All you need to know about E- Prescriptions
It looks like 2020 will be a bellwether year for pharmacy – it is piecing together to be a year of generational change covering political (7CPA, prescribing changes, etc), digital (electronic prescriptions and data protocols) and social/demographic (customer behavioural change). This will flow through to the Pharmacy of 2025 taking a far different format than we see today. E-prescribing will frame the most significant change we have seen for both allied health and patients since the introduction of computers in the dispensary. Whilst the details are still emerging of e-prescribing, if we think of the ‘long game’, what do we need to do now to prepare us for 2020?
Key things to know:
1. Political – the e-prescribing legislation has passed Federal parliament. In our federated system all the state legislation will change at differing rates but it is anticipated that will be done early 2020 to allow a phased roll out. It will not be launched until all medical software and pharmacy software is upgraded – as such it will most likely be piloted in a small area then rolled out more widely in late 2020.
2. How will it work? Good question – still being finalized but it appears at this point that the patient will get an SMS with a QR code. They present this in the pharmacy, for verification and is then dispensed (or managed via app).
3. What does this mean for workflow? A few things:
Technology – Pharmacies will need to enable QR code scanning at the script-in point. This queues into a virtual basket – as such, we foresee there will also (most likely) be implications for checking the script.
Workflow – Significant changes due to the above. Roles will change and dispensary (and overall pharmacy design) will modify.
4. Dispensary (and overall pharmacy design) will modify.
5. Data – In an e-environment, data integrity and alignment with clinical governance principles (and the new QCPP) will be a sharp focus.It will be important to ensure all patient data is gathered with accuracy and quality, and during the dispensing process that product barcode scan rates for dispensed items remain above 95% (which can be a challenge from a practical perspective).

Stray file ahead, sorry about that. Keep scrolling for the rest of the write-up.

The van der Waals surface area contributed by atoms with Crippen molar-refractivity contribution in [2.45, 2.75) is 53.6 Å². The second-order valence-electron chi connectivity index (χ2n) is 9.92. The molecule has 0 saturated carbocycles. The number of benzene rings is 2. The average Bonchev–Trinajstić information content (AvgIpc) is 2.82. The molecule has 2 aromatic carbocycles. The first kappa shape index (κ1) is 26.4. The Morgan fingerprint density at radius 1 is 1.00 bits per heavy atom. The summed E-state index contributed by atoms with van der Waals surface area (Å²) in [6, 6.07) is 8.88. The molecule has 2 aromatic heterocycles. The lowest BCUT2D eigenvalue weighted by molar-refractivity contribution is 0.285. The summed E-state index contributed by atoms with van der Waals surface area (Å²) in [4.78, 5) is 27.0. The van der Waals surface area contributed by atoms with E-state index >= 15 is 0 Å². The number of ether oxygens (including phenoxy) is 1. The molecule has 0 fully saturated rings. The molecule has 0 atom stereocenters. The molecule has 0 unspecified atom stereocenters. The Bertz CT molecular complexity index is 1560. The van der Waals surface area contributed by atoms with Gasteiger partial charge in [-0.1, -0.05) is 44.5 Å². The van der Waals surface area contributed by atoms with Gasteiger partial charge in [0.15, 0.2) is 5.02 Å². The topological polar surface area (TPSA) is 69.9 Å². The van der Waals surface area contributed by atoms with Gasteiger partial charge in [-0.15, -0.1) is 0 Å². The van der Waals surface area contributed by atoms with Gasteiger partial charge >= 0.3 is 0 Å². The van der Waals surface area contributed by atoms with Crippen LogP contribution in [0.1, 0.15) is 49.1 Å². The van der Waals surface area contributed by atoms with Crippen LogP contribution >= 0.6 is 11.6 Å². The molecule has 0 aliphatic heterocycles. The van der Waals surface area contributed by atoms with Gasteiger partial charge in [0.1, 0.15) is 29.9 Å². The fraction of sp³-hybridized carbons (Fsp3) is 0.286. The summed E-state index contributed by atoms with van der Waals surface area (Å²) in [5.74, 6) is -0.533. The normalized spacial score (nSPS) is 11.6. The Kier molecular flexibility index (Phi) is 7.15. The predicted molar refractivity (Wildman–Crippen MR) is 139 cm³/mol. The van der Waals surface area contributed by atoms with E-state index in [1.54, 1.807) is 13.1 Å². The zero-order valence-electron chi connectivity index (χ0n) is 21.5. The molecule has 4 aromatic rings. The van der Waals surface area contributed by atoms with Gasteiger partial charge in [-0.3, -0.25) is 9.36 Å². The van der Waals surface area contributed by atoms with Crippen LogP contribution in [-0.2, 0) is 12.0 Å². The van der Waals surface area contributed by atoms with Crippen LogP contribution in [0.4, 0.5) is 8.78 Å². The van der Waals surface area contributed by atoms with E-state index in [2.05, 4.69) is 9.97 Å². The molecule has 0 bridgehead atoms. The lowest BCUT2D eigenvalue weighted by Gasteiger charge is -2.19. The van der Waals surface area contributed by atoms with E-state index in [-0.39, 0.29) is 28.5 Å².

We have drafted some steps pharmacies should be undertaking as soon as possible to start preparing for electronic prescriptions.
What should I do now?
With detail still emerging there are a few things to do now to prepare. In general, this can be summarized as ‘do the basics brilliantly’!
1. Data quality:
Create discipline around data accuracy and quality as this will be critical going forward, which means commence gathering any missing patient data that will be required for My Health Record, and tidy up your data to ensure it is accurate.
These fields are:
i. First name
iii. Gender – this is required but often not gathered
iv. Date of Birth
Also gather the patient data to assist enrolling your patients into an app to manage scripts:
2. Customer retention:
> Sign up patients to the myPharmacy Link app – a good tip is to install guest mode on your own phone to show patients the benefit. Set KPI’s around signups and usage – if scripts will be portable it is crucial these are linked to your pharmacy.
> Gather as many scripts on file as you can – we foresee that paper scripts will continue to exist alongside e-prescribing (although they will be mutually exclusive); as such, scripts on file remains as big a priority as ever for customer retention
> Enable measuring and tracking – how can you set a goal for growth if it’s not easy to measure? Find out from your dispensary software provider the most effective means of marking patients as ‘scripts on file’ so that you can run reports on the number of patients in that category, and invest the time into the housekeeping required to do that (via delegation). E.g. For FRED users, our recommendation is to create a nursing home called ‘Scripts on File’ and add all the relevant patients to that, from which you can easily report the volume of patients.
> Does it become a goal over the next quarter to enroll 20% of your script customers into your app/script on file service?
Prepare your team for change. Look at the current inefficiencies and make necessary changes.
As always – put yourself in the shoes of your patients. How can you continue to improve the quality of their life?